Open plan living spaces and workplaces are on-trend across the world today. ‘Open plan’ is a popular concept in home and office design, but how much does it help a person to focus and be productive?
A typical workday for many of us begins at the computer and the inbox, with the better part of the day spent responding to emails and waiting for new emails in between meetings and strategy sessions. If asked how their day was going, the standard answer from most is very likely to be “busy”. However, many would be hard-pressed to respond at the end of the day if asked what they had achieved during the workday.
The feeling of being busy can be quite addictive though one achieves nothing more than acting as a glorified (and overpaid) mail centre. Corporate managements that want their employees to do things with real value for their business must create an environment that allows them to focus.
In his book ‘Deep Work’, Cal Newport observes, “In the absence of clear indicators of what it means to be productive and valuable in their jobs, many knowledge workers turn back towards an industrial indicator of productivity: doing lots of stuff in a visible manner.”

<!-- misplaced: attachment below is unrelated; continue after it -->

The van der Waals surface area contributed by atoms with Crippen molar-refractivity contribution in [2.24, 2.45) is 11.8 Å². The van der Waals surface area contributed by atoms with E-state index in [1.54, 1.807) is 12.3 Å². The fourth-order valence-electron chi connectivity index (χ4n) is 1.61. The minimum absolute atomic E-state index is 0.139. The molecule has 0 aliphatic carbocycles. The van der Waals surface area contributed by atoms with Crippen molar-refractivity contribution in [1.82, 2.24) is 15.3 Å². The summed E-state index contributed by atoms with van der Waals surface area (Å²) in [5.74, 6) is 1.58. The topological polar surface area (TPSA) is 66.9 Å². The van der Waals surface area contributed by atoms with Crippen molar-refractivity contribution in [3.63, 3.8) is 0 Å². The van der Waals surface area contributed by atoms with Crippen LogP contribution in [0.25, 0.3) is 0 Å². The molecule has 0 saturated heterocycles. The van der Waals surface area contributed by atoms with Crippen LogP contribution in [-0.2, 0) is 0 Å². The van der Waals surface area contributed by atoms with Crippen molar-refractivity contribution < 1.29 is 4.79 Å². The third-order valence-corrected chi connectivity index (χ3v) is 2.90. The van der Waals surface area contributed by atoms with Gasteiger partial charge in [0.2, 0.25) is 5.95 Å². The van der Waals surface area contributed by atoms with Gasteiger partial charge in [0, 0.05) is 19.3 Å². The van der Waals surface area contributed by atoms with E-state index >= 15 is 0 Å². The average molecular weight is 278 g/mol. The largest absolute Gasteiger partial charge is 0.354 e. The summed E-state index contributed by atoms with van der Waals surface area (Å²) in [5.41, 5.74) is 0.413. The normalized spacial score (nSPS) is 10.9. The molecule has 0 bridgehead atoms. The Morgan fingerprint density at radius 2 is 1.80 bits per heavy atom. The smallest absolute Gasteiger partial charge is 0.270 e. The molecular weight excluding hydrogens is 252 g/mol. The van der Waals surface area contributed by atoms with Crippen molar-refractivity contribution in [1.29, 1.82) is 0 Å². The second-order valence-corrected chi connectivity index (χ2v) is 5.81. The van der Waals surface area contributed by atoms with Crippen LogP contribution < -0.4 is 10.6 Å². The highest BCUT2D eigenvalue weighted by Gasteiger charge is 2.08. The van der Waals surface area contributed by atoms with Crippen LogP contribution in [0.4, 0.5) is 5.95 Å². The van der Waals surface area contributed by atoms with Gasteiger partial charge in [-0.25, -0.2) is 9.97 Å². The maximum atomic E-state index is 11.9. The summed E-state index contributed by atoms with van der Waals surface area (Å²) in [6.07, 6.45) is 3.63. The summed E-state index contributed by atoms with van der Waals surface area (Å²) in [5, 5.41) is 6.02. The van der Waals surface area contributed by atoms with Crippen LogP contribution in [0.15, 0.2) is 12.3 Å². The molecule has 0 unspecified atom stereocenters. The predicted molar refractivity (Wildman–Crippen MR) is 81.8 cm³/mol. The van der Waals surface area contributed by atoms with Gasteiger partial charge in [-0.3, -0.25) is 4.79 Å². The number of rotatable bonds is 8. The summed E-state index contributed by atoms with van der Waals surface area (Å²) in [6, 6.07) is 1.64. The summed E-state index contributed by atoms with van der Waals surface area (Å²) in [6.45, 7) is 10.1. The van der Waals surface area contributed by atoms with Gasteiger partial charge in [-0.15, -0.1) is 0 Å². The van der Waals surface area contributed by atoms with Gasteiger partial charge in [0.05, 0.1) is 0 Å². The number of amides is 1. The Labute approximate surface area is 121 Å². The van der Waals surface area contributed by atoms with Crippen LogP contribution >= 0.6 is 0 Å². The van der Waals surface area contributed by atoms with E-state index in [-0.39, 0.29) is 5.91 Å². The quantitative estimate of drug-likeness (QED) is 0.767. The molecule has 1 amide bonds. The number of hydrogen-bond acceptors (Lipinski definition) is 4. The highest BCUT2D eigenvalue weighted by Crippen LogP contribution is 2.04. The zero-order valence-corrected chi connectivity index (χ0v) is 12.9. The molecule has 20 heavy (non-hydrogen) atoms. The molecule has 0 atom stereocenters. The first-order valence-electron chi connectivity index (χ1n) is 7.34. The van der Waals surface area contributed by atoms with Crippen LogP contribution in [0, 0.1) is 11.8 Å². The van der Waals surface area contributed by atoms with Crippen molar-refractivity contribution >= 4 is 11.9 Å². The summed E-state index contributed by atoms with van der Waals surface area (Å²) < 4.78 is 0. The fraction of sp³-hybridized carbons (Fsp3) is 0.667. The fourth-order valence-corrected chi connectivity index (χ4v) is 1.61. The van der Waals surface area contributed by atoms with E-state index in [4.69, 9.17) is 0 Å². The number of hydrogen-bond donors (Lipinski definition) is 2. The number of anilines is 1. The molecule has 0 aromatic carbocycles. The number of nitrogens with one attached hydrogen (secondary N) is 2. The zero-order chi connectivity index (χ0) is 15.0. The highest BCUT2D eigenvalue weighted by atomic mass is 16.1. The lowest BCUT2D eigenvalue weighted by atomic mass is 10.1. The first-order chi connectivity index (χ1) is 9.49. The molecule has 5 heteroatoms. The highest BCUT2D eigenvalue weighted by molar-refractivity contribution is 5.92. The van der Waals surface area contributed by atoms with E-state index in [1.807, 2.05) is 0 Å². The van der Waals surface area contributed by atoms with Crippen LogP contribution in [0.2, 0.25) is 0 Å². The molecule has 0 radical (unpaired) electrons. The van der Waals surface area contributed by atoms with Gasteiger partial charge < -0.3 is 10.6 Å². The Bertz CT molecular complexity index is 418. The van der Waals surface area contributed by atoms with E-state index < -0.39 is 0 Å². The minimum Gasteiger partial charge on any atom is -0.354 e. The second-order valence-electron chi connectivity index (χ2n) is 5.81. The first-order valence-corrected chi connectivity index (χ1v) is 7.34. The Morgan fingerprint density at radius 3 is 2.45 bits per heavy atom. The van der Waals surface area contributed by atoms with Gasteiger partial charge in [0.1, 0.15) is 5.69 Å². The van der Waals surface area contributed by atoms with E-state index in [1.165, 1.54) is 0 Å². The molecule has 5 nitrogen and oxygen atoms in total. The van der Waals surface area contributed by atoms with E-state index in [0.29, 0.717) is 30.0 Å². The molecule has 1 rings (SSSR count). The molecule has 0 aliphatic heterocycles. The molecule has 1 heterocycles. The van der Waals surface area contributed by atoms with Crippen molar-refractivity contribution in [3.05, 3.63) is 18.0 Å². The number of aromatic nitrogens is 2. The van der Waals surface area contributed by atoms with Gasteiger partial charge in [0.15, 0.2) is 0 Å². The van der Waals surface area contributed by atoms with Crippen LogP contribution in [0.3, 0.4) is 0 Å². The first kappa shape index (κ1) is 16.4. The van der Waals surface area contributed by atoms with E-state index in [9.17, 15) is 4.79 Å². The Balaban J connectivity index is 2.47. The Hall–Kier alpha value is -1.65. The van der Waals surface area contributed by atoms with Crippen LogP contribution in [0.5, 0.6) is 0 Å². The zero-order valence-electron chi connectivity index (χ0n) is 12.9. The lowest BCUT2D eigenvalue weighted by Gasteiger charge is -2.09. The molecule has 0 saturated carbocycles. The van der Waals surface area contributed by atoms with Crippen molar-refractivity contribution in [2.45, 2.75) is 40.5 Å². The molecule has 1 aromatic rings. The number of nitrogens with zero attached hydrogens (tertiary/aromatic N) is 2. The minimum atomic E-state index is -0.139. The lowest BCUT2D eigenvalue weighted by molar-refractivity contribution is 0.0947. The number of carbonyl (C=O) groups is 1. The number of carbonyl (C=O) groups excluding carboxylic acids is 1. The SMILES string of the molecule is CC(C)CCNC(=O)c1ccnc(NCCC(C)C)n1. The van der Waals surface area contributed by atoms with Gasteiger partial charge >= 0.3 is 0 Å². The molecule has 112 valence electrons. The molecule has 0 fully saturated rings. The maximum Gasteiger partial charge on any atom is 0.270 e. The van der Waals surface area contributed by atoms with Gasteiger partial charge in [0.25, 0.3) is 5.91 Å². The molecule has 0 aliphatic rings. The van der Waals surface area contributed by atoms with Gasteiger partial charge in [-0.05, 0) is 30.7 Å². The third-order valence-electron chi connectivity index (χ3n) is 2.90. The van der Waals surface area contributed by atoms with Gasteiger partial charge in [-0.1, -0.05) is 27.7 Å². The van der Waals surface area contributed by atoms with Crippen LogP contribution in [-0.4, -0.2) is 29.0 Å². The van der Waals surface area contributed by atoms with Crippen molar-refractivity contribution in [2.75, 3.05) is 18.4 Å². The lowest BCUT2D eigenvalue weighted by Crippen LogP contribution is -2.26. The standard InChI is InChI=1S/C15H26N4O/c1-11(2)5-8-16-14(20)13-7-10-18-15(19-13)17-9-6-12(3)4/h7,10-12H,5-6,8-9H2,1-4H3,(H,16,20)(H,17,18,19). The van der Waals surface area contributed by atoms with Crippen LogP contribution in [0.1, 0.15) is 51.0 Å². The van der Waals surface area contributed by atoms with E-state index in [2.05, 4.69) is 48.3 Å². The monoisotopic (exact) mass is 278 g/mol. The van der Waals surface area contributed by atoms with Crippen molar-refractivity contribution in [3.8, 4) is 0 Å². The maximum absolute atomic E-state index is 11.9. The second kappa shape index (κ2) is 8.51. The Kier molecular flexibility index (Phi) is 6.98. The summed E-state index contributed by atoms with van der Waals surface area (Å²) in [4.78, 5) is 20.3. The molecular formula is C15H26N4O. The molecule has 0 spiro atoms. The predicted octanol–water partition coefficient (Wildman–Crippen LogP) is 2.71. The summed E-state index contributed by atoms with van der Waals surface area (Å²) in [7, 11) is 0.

What we actually need people to do is to have time to focus on the things that matter. Collaborate intentionally and do all of this without distraction.
This is where the environment comes into play. Most offices – and since the recent lockdowns, most homes – are not set up for focussed thinking. We have open plan spaces, open kitchens, open door polices and open lives but nowhere to get away from it all and focus.
Urban rooms from Bureau
Bureau has developed urban rooms for homes and offices. Urban rooms are designed to provide the physical environment needed by people to do the work they are being paid to do properly. Urban rooms are also ideal for self-employed people as they can perform their work and achieve specified deliverables without any distraction.
Cal Newport describes ‘deep work’ as: “Professional activities performed in a state of distraction-free concentration that push your cognitive capabilities to their limit. These efforts create new value, improve your skill, and are hard to replicate.”
The ability to perform deep work is becoming increasingly difficult at exactly the same time it is becoming increasingly valuable to our economy.